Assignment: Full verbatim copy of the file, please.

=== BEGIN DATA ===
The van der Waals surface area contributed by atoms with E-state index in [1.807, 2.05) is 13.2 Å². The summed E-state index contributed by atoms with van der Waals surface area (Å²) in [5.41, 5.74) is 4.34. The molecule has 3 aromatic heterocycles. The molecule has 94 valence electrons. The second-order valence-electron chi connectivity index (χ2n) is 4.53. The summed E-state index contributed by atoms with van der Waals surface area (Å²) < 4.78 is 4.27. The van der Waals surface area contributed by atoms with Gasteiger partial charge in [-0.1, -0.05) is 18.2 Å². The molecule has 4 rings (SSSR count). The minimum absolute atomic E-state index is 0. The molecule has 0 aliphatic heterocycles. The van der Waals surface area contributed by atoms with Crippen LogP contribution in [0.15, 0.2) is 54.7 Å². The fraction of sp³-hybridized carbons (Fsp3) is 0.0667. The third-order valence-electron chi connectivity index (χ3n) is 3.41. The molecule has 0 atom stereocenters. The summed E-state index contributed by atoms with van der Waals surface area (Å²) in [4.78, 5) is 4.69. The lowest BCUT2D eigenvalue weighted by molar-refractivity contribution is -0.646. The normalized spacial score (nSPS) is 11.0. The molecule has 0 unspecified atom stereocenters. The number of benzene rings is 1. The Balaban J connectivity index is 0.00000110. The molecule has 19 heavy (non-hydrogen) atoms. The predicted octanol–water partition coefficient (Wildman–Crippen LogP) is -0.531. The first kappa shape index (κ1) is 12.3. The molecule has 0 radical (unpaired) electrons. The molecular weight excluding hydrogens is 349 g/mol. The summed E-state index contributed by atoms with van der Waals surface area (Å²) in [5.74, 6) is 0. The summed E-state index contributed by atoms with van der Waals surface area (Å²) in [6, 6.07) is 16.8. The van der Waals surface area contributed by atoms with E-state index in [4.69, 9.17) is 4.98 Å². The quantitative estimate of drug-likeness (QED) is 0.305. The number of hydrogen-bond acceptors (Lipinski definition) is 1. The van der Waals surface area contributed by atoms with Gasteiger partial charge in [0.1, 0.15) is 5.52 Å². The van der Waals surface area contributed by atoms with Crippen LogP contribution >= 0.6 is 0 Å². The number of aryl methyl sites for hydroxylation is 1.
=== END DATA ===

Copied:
The van der Waals surface area contributed by atoms with E-state index in [1.807, 2.05) is 13.2 Å². The summed E-state index contributed by atoms with van der Waals surface area (Å²) in [5.41, 5.74) is 4.34. The molecule has 3 aromatic heterocycles. The molecule has 94 valence electrons. The second-order valence-electron chi connectivity index (χ2n) is 4.53. The summed E-state index contributed by atoms with van der Waals surface area (Å²) < 4.78 is 4.27. The van der Waals surface area contributed by atoms with Gasteiger partial charge in [-0.1, -0.05) is 18.2 Å². The molecule has 4 rings (SSSR count). The minimum absolute atomic E-state index is 0. The molecule has 0 aliphatic heterocycles. The van der Waals surface area contributed by atoms with Crippen LogP contribution in [0.15, 0.2) is 54.7 Å². The fraction of sp³-hybridized carbons (Fsp3) is 0.0667. The third-order valence-electron chi connectivity index (χ3n) is 3.41. The molecule has 0 atom stereocenters. The summed E-state index contributed by atoms with van der Waals surface area (Å²) in [4.78, 5) is 4.69. The lowest BCUT2D eigenvalue weighted by molar-refractivity contribution is -0.646. The normalized spacial score (nSPS) is 11.0. The molecule has 0 unspecified atom stereocenters. The number of benzene rings is 1. The Balaban J connectivity index is 0.00000110. The molecule has 19 heavy (non-hydrogen) atoms. The predicted octanol–water partition coefficient (Wildman–Crippen LogP) is -0.531. The first kappa shape index (κ1) is 12.3. The molecule has 0 radical (unpaired) electrons. The molecular weight excluding hydrogens is 349 g/mol. The summed E-state index contributed by atoms with van der Waals surface area (Å²) in [5.74, 6) is 0. The summed E-state index contributed by atoms with van der Waals surface area (Å²) in [6, 6.07) is 16.8. The van der Waals surface area contributed by atoms with E-state index in [4.69, 9.17) is 4.98 Å². The quantitative estimate of drug-likeness (QED) is 0.305. The number of hydrogen-bond acceptors (Lipinski definition) is 1. The van der Waals surface area contributed by atoms with Gasteiger partial charge in [0.1, 0.15) is 5.52 Å². The van der Waals surface area contributed by atoms with Crippen LogP contribution >= 0.6 is 0 Å². The number of aryl methyl sites for hydroxylation is 1.